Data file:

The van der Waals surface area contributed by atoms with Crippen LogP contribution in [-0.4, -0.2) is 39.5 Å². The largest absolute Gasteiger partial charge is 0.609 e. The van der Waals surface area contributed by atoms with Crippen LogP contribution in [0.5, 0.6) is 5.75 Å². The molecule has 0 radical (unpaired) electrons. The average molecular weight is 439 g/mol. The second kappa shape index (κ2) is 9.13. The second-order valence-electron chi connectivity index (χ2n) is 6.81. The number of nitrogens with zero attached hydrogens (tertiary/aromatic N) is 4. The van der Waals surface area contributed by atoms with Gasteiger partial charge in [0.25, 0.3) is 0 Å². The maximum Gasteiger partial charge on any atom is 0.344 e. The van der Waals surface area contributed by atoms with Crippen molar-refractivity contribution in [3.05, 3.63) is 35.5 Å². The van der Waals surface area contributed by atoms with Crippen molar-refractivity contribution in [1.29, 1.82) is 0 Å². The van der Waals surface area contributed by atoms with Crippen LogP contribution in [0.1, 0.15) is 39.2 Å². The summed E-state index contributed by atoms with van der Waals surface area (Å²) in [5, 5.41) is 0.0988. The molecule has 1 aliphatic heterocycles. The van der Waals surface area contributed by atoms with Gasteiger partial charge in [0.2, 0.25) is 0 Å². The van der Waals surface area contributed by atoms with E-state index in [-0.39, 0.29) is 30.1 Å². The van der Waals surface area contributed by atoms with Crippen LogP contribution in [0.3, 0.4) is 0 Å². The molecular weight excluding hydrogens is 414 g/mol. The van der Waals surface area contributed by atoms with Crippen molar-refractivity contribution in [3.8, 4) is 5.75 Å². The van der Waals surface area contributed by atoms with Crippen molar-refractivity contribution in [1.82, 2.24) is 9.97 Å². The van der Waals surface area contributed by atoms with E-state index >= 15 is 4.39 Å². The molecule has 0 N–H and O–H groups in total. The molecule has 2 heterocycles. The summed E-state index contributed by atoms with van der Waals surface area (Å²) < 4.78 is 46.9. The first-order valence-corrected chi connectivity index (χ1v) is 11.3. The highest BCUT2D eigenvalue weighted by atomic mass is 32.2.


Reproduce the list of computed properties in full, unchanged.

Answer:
The van der Waals surface area contributed by atoms with Crippen LogP contribution in [-0.4, -0.2) is 39.5 Å². The largest absolute Gasteiger partial charge is 0.609 e. The van der Waals surface area contributed by atoms with Crippen LogP contribution in [0.5, 0.6) is 5.75 Å². The molecule has 0 radical (unpaired) electrons. The average molecular weight is 439 g/mol. The second kappa shape index (κ2) is 9.13. The second-order valence-electron chi connectivity index (χ2n) is 6.81. The number of nitrogens with zero attached hydrogens (tertiary/aromatic N) is 4. The van der Waals surface area contributed by atoms with Gasteiger partial charge in [0.25, 0.3) is 0 Å². The maximum Gasteiger partial charge on any atom is 0.344 e. The van der Waals surface area contributed by atoms with Crippen molar-refractivity contribution in [3.05, 3.63) is 35.5 Å². The van der Waals surface area contributed by atoms with Crippen molar-refractivity contribution in [1.29, 1.82) is 0 Å². The van der Waals surface area contributed by atoms with Crippen LogP contribution in [0.1, 0.15) is 39.2 Å². The summed E-state index contributed by atoms with van der Waals surface area (Å²) in [5, 5.41) is 0.0988. The molecule has 1 aliphatic heterocycles. The van der Waals surface area contributed by atoms with Gasteiger partial charge in [0.2, 0.25) is 0 Å². The van der Waals surface area contributed by atoms with E-state index in [-0.39, 0.29) is 30.1 Å². The van der Waals surface area contributed by atoms with Crippen LogP contribution in [0.3, 0.4) is 0 Å². The molecular weight excluding hydrogens is 414 g/mol. The van der Waals surface area contributed by atoms with Crippen molar-refractivity contribution in [3.8, 4) is 5.75 Å². The van der Waals surface area contributed by atoms with Crippen molar-refractivity contribution in [1.82, 2.24) is 9.97 Å². The van der Waals surface area contributed by atoms with E-state index >= 15 is 4.39 Å². The molecule has 0 N–H and O–H groups in total. The molecule has 2 heterocycles. The summed E-state index contributed by atoms with van der Waals surface area (Å²) < 4.78 is 46.9. The first-order valence-corrected chi connectivity index (χ1v) is 11.3. The highest BCUT2D eigenvalue weighted by atomic mass is 32.2.